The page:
The 2018 Pro Football Hall of Fame Class of the Pro Football Hall of Fame was announced at the Super Bowl LII Vikings website on Feb. 5. The Class includes: Mike Brown (Denver), Tim Brown (Oakland), Kevin Mawae (Seahawks), Will Shields (Kansas City), Julius Peppers (Chicago), Ray Lewis (Baltimore), Brian Urlacher (Chicago), Brian Dawkins (Philadelphia), John Lynch (San Francisco), Randy Moss (Minnesota), Steve Atwater (Denver), Akili Smith (Cleveland), Brian Dawkins (Philadelphia), Terrell Owens (San Francisco), and Cris Carter (Cincinnati).
The Class of 2020, the 100th anniversary of the National Football League, was enshrined in the Pro Football Hall of Fame on Saturday afternoon in Canton, Ohio. The Class of 2020, which has the most modern Pro Football Hall of Fame members (out of all the classes), includes players such as Brian Dawkins, the NFL’s second all-time leading tackler; Edgerrin James, the NFL’s all-time leading rusher; and Terrell Owens, who is the only wide receiver in history to be selected to the Pro Football Hall of Fame twice.
The Class of 2020, the Centennial Class of the Pro Football Hall of Fame, was enshrined in Canton, Ohio on Aug. 6. The Class of 2020 includes 2018 Pro Football Hall of Famers Jerry Kramer, Orlando Pace, Morten Andersen, Deion Sanders, John Lynch, Terrell Owens, Kenny Easley, Champ Bailey, Junior Seau, Jason Taylor, and Ed Reed. The Class of 2020 will join the Class of 2017 in Canton, Ohio.. Read more about 2021 pro football hall of fame and let us know what you think.
CANTON, Ohio (AP) — After waiting decades for a call from the Pro Football Hall of Fame, some had to wait an extra year for the ceremony because of the COVID-19 epidemic. The 2020 Hall class and the Centennial class, on the other hand, each had their time on Saturday night.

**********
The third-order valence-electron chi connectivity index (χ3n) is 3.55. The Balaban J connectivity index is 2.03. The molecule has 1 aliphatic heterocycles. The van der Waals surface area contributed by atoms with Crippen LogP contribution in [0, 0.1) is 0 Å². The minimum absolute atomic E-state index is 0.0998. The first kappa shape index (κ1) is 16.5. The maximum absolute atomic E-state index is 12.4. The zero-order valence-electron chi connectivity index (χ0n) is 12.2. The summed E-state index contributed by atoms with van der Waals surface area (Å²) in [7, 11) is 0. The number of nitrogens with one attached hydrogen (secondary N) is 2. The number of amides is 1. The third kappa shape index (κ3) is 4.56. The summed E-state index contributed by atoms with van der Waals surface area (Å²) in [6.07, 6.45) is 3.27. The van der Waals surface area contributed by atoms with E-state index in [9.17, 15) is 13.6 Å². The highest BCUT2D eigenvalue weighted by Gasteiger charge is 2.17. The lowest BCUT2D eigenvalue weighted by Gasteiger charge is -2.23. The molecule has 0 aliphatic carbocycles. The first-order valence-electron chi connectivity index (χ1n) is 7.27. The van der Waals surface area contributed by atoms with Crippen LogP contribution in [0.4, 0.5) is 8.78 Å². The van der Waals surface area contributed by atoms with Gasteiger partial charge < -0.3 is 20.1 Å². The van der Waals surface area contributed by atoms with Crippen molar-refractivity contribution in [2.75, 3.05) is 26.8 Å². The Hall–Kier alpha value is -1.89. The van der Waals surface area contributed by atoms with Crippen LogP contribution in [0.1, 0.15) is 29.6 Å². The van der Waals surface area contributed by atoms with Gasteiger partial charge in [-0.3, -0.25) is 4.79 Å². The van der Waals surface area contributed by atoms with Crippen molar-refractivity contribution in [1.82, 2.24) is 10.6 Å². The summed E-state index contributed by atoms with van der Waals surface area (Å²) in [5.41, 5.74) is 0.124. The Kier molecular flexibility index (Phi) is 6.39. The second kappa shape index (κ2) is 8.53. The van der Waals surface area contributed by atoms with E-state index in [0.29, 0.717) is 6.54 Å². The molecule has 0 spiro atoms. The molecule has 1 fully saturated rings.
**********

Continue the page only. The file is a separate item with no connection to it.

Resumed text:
Twenty former players, coaches, and contributors were recognized at a four-hour event, with five from the class of 2020 and 15 from the Centennial class chosen as part of the league’s 100th anniversary last year.
In February 2020, the Hall’s board of selectors picked the class of 2020, while the Centennial class was chosen by a blue-ribbon panel assembled by the Hall, which comprised numerous members of the board of selectors as well as Hall of Famers and veteran league personnel officials.
The enshrinees were given shorter remarks than usual, but they delivered big on quality, with one emotional litany of thank-yous for their individual journeys following another. Edgerrin James, a former Indianapolis Colts running back, concluded his address with a plea to not judge individuals by their looks but by their character, saying, “My career began with gold teeth and ended with this gold jacket.”
The event began with Harold Carmichael being inducted into the Centennial class, and concluded with former Steelers coach Bill Cowher. Between tears, former teammates were recognized, families were praised, and past coaches were thanked, and the common message was “I love you.”
Twelve of the enshrinees were present in person, while the remaining eight were honored posthumously. Troy Polamalu, a former Steelers defender, has been at home since late last month, and his attendance at the enshrinement event was in jeopardy when he tested positive for COVID-19. But he was medically allowed to go to Canton, and he marched in the Hall of Fame procession the next morning.